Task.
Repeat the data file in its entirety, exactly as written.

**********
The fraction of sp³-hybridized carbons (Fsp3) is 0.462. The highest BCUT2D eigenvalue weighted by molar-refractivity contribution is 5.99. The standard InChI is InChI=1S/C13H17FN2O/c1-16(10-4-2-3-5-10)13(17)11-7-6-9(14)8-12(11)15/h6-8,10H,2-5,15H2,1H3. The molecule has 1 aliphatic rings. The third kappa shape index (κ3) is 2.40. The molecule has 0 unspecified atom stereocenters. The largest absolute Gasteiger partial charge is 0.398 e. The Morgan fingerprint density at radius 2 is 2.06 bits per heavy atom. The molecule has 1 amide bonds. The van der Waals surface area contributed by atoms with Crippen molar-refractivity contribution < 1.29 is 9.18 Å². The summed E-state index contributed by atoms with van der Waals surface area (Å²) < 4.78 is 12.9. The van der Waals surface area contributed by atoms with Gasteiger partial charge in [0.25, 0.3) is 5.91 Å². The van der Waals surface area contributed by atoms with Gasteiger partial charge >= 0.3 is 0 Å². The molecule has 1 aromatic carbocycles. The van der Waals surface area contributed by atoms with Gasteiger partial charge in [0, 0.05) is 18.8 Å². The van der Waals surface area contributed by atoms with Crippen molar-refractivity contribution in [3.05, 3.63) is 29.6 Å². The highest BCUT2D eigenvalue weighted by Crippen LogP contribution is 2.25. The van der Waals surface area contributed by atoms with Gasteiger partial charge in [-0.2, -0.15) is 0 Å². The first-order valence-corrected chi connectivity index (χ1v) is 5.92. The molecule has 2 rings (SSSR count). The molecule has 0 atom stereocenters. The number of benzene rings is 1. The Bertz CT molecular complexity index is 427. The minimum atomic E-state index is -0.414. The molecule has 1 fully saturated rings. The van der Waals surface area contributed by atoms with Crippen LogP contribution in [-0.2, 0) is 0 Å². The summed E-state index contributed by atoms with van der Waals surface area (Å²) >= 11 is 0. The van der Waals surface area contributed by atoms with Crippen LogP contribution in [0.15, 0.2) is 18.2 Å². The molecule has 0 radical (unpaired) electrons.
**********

The fraction of sp³-hybridized carbons (Fsp3) is 0.462. The highest BCUT2D eigenvalue weighted by molar-refractivity contribution is 5.99. The standard InChI is InChI=1S/C13H17FN2O/c1-16(10-4-2-3-5-10)13(17)11-7-6-9(14)8-12(11)15/h6-8,10H,2-5,15H2,1H3. The molecule has 1 aliphatic rings. The third kappa shape index (κ3) is 2.40. The molecule has 0 unspecified atom stereocenters. The largest absolute Gasteiger partial charge is 0.398 e. The Morgan fingerprint density at radius 2 is 2.06 bits per heavy atom. The molecule has 1 amide bonds. The van der Waals surface area contributed by atoms with Crippen molar-refractivity contribution < 1.29 is 9.18 Å². The summed E-state index contributed by atoms with van der Waals surface area (Å²) < 4.78 is 12.9. The van der Waals surface area contributed by atoms with Gasteiger partial charge in [0.25, 0.3) is 5.91 Å². The van der Waals surface area contributed by atoms with Gasteiger partial charge >= 0.3 is 0 Å². The molecule has 1 aromatic carbocycles. The van der Waals surface area contributed by atoms with Gasteiger partial charge in [0, 0.05) is 18.8 Å². The van der Waals surface area contributed by atoms with Crippen molar-refractivity contribution in [3.05, 3.63) is 29.6 Å². The highest BCUT2D eigenvalue weighted by Crippen LogP contribution is 2.25. The van der Waals surface area contributed by atoms with Gasteiger partial charge in [-0.2, -0.15) is 0 Å². The first-order valence-corrected chi connectivity index (χ1v) is 5.92. The molecule has 2 rings (SSSR count). The molecule has 0 atom stereocenters. The number of benzene rings is 1. The Bertz CT molecular complexity index is 427. The minimum atomic E-state index is -0.414. The molecule has 1 fully saturated rings. The van der Waals surface area contributed by atoms with Crippen LogP contribution in [-0.2, 0) is 0 Å². The summed E-state index contributed by atoms with van der Waals surface area (Å²) >= 11 is 0. The van der Waals surface area contributed by atoms with Crippen LogP contribution in [0.15, 0.2) is 18.2 Å². The molecule has 0 radical (unpaired) electrons.